It’s official. The new Societies Act comes into force on November 28, 2016.
The new legislation addresses many of the common complaints of the current BC Society Act and introduces changes to allow societies to operate more effectively while simultaneously protecting public interest. Some of the changes include:
Qualifications of Directors
Reporting on Remuneration of Directors, Employees and Contractors
The days of the current Society Act are officially numbered. It has now been announced that the new Societies Act will come into force on November 28, 2016.
As part of its plan to modernize the legislation governing not-for-profits in the province, on November 23, 2015 an Order in Council was passed setting November 28, 2016 as the date on which the new Societies Act will come into force. The Regulations to the Societies Act are also now publicly available and can be viewed on the website of the British Columbia Legislature.
By Michael Blatchford and Bryan Millman – Bull Housser**
The provincial legislation that creates and governs all societies in British Columbia is receiving an overhaul. The current Society Act dates from 1977 and while outdated in some respect remains the legislation of choice for not-for-profit organizations in BC.
The new Societies Act (the “Act”) was driven by a growing need to modernize the regulatory scheme governing societies in BC. On April 22, 2015, the Act received third reading at the BC legislature. The replacement legislation will likely...
From time to time I’m approached by friends and colleagues for advice about how to become a member of a not for profit Board of Directors. I believe very strongly in the value of this kind of volunteering, and I’m happy to share some thoughts. Here are five key tips that I have learned over many years as a volunteer and as a consultant working with NFP Boards.
Follow your passion
The most successful Boards are comprised of people who have a deep and sincere passion for “the cause” of their respective organizations. What do you really care about? Which NFP organizations are working in that...
In July, I discussed the complicated marriage of operations and governance for a board without paid staff and how a consent agenda can help maximize your board meetings. This week, I offer some tips and tricks for achieving this balance and ensuring the important work of governance does not get mired in the detail of operations.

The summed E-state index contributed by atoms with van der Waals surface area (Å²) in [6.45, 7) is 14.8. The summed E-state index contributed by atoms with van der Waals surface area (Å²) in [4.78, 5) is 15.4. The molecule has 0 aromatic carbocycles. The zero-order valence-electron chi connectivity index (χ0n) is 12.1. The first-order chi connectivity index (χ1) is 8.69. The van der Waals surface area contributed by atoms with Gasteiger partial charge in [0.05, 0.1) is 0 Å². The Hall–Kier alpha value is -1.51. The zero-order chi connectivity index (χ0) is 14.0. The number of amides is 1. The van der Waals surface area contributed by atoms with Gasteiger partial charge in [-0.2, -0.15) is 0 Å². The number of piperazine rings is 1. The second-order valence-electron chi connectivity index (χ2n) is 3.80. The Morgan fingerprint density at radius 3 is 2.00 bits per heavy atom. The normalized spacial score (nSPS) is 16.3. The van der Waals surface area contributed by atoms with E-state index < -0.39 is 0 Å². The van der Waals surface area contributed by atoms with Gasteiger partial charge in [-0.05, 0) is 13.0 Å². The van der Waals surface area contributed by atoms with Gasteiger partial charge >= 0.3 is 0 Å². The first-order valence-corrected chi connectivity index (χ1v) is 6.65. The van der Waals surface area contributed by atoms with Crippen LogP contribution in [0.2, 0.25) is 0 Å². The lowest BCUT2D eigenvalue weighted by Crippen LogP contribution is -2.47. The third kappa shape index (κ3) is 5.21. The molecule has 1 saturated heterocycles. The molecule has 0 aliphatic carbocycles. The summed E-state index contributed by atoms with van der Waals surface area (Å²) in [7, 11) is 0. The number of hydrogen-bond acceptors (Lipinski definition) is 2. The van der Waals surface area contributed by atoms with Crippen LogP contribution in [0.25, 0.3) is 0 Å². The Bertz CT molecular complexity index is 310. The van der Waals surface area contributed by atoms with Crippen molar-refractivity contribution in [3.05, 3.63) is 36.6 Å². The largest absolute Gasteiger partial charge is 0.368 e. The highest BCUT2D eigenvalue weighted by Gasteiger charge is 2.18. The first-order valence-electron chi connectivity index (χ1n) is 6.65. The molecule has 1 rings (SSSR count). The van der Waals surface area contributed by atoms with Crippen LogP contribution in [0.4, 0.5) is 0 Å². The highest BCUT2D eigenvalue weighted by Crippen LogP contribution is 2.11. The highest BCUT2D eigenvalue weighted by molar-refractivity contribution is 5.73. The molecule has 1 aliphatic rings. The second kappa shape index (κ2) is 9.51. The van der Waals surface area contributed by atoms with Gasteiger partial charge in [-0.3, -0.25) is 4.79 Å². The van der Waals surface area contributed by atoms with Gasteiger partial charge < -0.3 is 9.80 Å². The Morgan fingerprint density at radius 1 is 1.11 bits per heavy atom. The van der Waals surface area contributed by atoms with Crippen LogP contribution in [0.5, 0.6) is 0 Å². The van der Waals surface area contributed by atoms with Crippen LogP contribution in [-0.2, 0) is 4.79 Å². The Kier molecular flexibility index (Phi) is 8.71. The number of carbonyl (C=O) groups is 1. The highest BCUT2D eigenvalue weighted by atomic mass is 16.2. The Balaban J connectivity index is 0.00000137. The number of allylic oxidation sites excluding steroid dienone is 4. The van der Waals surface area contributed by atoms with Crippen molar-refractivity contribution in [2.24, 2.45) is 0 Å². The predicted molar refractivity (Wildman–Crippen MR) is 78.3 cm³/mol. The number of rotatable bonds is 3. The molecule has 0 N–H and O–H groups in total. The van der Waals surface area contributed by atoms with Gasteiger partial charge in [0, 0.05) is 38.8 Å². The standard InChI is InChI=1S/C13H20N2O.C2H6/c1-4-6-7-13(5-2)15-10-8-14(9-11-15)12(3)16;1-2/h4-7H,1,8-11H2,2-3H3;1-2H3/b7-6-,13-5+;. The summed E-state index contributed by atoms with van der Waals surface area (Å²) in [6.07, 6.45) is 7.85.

Mitch Dorger discussed this topic in an edition of Nonprofit Quarterly, outlining five possibilities for balancing these two important functions:
Divide the board into governance and operational committees
Develop specific job descriptions for each of two boards – a...
In a blog post last October, our Associate Executive Director Maria Turnbull highlighted the importance of building your board with ‘forest thinkers’. These individuals naturally focus on high level strategic direction, mission, relevance and values – rather than on operational details.
Forest thinkers create an atmosphere that is conducive to governing, strategizing, and visioning; which are key activities for your board to perform effectively. A critical dimension to effective governance is inspiring these activities, and your forest thinkers, during board meetings.
I had the most delightful conversation with Dick Vollet over lunch in March. A man with an interesting career (London Drugs, VANOC, and St. Paul’s Hospital Foundation), uncompromising values, and sense of humour, Dick is an inspiring leader.
Growing up, Dick wanted to be a professional skier. His career took a different path, but Dick often draws on his experiences in sport to find parallels in his approach to leadership.
Dick was more attracted to individual rather than team sports because individual sports demand accountability – a value that has translated well to his role as a CEO. He...
The relationship between board chair and executive director is critical. Many of us know this, and yet it’s not always easy to figure out what to actively do as a result.
I recently interviewed the board chairs of two different organizations; both alumni of our Governance Lab. From them, I learned there is a simple first step to building the relationship between an executive director and board chair. And that is – a commitment to make time and space to be together. Both board chairs felt their relationships with their executive directors had improved after spending regular time together...
Are you proud of your board? Do the people around the table inspire you? When recruiting, do you ask yourself: will this person bring greater pride and inspiration to the board?
Too many of us begin board recruitment with lofty goals and end up accepting “warm bodies.” We know these people are not a perfect fit. They are only “qualified” because they have the time and some interest.
Let’s stop this practice and start working with only the best. Period.
Your board composition is greater than the sum of its parts. One person has the potential to change the entire culture. When high performing...